With a name taken from the Greek helios for "sun", helium is the second lightest and second most abundant gas in the known universe (hydrogen being number one). Because of its scarcity in our atmosphere its existence was not suspected until spectroscopic measurements revealed an unknown element present in the sun. The discovery of helium is generally credited to Janssen and Lockyear in 1868.
As no helium compounds are known, this family of gases was once thought to be inert. In 1962 the first noble gas compound was prepared with xenon (see below). Still, helium only occurs in uncombined form and must either be extracted from the atmosphere by liquefaction of air or separated from deposits of natural gas. It is thought that some of the terrestrial helium is the product of the alpha decay of radioactive isotopes beneath the crust.
Helium is the only known element which cannot be converted to a solid simply by cooling. It has 98% the lifting power of hydrogen with none of the Hindenburg-type drawbacks, and is still used today in airships.
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The fourth most abundant element in the known universe, neon was discovered in 1898 by Ramsay and Travers. Its name is taken from the Greek neos or "new".
This is perhaps the best known noble gas because of its use in so-called "neon" lights (many of which actually contain other gases) and is relatively plentiful in the earth's atmosphere (fifth in abundance, following carbon dioxide). No stable compounds of neon are known to date. The gas is extracted from air by liquefaction.
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Argon is third in abundance in the earth's atmosphere (about 1% by volume). Rayleigh and Ramsay isolated and identified the gas in 1894. Like the rest of the noble gases, it is colorless, tasteless and odorless. The name for argon is taken from the Greek argos for "inactive".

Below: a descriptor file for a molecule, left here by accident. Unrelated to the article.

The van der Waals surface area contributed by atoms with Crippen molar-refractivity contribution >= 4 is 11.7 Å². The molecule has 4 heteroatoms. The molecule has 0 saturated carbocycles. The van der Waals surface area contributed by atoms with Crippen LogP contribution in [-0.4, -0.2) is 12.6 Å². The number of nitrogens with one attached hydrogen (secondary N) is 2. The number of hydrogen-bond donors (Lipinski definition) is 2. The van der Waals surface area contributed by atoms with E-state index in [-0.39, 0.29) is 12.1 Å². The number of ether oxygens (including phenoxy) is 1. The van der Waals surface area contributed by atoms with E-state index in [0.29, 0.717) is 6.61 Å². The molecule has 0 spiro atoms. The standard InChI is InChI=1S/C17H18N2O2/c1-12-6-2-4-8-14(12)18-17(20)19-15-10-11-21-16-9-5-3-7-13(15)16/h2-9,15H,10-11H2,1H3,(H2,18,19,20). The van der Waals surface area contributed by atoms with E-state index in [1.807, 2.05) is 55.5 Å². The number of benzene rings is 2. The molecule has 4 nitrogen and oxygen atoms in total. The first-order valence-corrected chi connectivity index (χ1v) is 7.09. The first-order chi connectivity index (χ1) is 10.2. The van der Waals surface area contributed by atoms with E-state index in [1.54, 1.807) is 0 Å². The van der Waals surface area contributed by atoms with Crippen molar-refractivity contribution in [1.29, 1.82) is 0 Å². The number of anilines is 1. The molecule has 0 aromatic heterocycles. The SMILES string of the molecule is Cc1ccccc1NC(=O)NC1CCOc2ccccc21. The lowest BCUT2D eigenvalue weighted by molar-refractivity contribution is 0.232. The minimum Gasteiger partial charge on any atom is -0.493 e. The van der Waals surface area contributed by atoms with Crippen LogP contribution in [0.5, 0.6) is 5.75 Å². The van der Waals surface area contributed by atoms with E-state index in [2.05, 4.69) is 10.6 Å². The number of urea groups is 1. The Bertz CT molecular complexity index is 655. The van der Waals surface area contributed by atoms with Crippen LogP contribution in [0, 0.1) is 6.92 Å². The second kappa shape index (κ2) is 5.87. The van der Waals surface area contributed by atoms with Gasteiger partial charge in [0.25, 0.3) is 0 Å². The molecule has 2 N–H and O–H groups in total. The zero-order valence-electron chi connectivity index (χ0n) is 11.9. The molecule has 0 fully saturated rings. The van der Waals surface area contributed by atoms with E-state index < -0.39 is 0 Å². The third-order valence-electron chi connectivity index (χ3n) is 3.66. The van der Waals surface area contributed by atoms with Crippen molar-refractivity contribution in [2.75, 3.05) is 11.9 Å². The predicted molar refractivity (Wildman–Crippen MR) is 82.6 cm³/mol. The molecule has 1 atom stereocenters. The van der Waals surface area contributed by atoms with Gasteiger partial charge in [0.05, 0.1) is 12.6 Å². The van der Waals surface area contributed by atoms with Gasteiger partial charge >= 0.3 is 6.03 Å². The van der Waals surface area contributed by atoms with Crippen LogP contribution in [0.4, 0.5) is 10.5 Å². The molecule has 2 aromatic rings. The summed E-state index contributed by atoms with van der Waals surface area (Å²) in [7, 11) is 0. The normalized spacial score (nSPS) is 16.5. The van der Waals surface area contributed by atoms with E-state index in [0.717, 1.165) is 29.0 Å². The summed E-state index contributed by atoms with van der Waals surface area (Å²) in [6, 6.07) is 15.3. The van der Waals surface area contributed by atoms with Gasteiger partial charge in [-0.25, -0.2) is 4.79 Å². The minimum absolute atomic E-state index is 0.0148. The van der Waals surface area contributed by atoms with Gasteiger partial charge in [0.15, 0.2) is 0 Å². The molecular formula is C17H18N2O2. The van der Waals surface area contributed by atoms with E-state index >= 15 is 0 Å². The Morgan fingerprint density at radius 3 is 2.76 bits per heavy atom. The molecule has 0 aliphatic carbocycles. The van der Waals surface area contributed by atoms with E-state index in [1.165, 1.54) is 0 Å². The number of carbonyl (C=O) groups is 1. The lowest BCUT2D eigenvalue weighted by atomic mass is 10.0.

For years argon has been used in ordinary incandescent light bulbs to replace the oxygen that would otherwise shorten the lifetime of the filament. It is used in some types of welding where active atmospheric gases would interfere with the process. Argon is also used in various types of "black lights" or UV lamps since excitation of the gas produces a significant amount of ultraviolet radiation. A few curious compounds have been made with argon but they are not very stable.
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Named from the Greek kryptos or "hidden", krypton is neither green nor a solid material that can defeat Superman. Rather it is another noble gas discovered in 1898 by Ramsay and Travers. It ranks sixth in abundance in the atmosphere. Krypton gas is used in various kinds of lights, from small bright flashlight bulbs to special strobe lights for airport runways.
As with the other noble gases, krypton is isolated from the air by liquefaction.
One of the naturally occurring non-radioactive isotopes of krypton, Kr-86 (17.3%) is used as the basis for the current international definition of the meter. One meter is 1,650,762.73 wavelengths of the red-orange spectral line of krypton-86.
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Also discovered by Ramsay and Travers in 1898, xenon (from the Greek xenos for "strange") is the rarest of the stable noble gases in the air. It is still recovered by liquefaction techniques and is widely used in strobe lamps.
In 1962 the first noble gas compound was produced by Neil Bartlett, combining xenon, platinum and fluorine. It is now possible to produce xenon compounds in which the oxidation states range from +2 to +8(!).
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Discovered in 1900 by Friedrich Dorn, radon is a radioactive noble gas now regarded as a potential health hazard in some homes. It also has medical applications for cancer treatment. Its original name was to be niton for "shining" but it was eventually named as a derivative of radium. Radon is found in underground deposits where is it produced by uranium and radium decay.
Radon fluoride (RnF) has been produced and the element glows with a yellow light in the solid state.
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